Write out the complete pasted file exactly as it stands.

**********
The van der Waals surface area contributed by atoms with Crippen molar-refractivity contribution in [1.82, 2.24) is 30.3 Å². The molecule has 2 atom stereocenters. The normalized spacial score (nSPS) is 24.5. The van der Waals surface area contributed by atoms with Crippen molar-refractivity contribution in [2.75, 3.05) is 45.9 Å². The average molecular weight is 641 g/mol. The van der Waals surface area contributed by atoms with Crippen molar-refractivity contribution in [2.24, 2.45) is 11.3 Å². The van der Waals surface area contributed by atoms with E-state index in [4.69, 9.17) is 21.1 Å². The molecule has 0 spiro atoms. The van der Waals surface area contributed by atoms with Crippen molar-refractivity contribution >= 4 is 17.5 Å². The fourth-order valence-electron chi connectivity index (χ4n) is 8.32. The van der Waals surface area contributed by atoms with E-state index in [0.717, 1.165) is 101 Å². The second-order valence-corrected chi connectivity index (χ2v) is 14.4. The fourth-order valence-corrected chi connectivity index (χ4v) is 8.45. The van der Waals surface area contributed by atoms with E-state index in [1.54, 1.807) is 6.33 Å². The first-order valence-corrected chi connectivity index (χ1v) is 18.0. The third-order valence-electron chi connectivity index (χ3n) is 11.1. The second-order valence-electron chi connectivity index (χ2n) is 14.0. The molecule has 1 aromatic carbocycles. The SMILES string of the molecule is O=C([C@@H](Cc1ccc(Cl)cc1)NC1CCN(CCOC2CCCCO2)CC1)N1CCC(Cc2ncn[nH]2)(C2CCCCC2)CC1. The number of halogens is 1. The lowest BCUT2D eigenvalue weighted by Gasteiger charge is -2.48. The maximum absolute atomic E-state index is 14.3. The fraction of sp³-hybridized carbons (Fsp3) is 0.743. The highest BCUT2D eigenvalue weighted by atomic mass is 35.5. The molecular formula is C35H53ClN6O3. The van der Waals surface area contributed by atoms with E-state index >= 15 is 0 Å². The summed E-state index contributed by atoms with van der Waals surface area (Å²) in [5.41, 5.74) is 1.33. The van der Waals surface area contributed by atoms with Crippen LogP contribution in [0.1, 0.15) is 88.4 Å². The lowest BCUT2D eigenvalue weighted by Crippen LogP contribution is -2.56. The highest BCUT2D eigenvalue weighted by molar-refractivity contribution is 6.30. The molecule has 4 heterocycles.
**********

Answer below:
The van der Waals surface area contributed by atoms with Crippen molar-refractivity contribution in [1.82, 2.24) is 30.3 Å². The molecule has 2 atom stereocenters. The normalized spacial score (nSPS) is 24.5. The van der Waals surface area contributed by atoms with Crippen molar-refractivity contribution in [2.75, 3.05) is 45.9 Å². The average molecular weight is 641 g/mol. The van der Waals surface area contributed by atoms with Crippen molar-refractivity contribution in [2.24, 2.45) is 11.3 Å². The van der Waals surface area contributed by atoms with E-state index in [4.69, 9.17) is 21.1 Å². The molecule has 0 spiro atoms. The van der Waals surface area contributed by atoms with Crippen molar-refractivity contribution >= 4 is 17.5 Å². The fourth-order valence-electron chi connectivity index (χ4n) is 8.32. The van der Waals surface area contributed by atoms with E-state index in [0.717, 1.165) is 101 Å². The second-order valence-corrected chi connectivity index (χ2v) is 14.4. The fourth-order valence-corrected chi connectivity index (χ4v) is 8.45. The van der Waals surface area contributed by atoms with E-state index in [1.54, 1.807) is 6.33 Å². The first-order valence-corrected chi connectivity index (χ1v) is 18.0. The third-order valence-electron chi connectivity index (χ3n) is 11.1. The second-order valence-electron chi connectivity index (χ2n) is 14.0. The molecule has 1 aromatic carbocycles. The SMILES string of the molecule is O=C([C@@H](Cc1ccc(Cl)cc1)NC1CCN(CCOC2CCCCO2)CC1)N1CCC(Cc2ncn[nH]2)(C2CCCCC2)CC1. The number of halogens is 1. The lowest BCUT2D eigenvalue weighted by Gasteiger charge is -2.48. The maximum absolute atomic E-state index is 14.3. The fraction of sp³-hybridized carbons (Fsp3) is 0.743. The highest BCUT2D eigenvalue weighted by atomic mass is 35.5. The molecular formula is C35H53ClN6O3. The van der Waals surface area contributed by atoms with E-state index >= 15 is 0 Å². The summed E-state index contributed by atoms with van der Waals surface area (Å²) in [5.41, 5.74) is 1.33. The van der Waals surface area contributed by atoms with Crippen LogP contribution in [0.1, 0.15) is 88.4 Å². The lowest BCUT2D eigenvalue weighted by Crippen LogP contribution is -2.56. The highest BCUT2D eigenvalue weighted by molar-refractivity contribution is 6.30. The molecule has 4 heterocycles.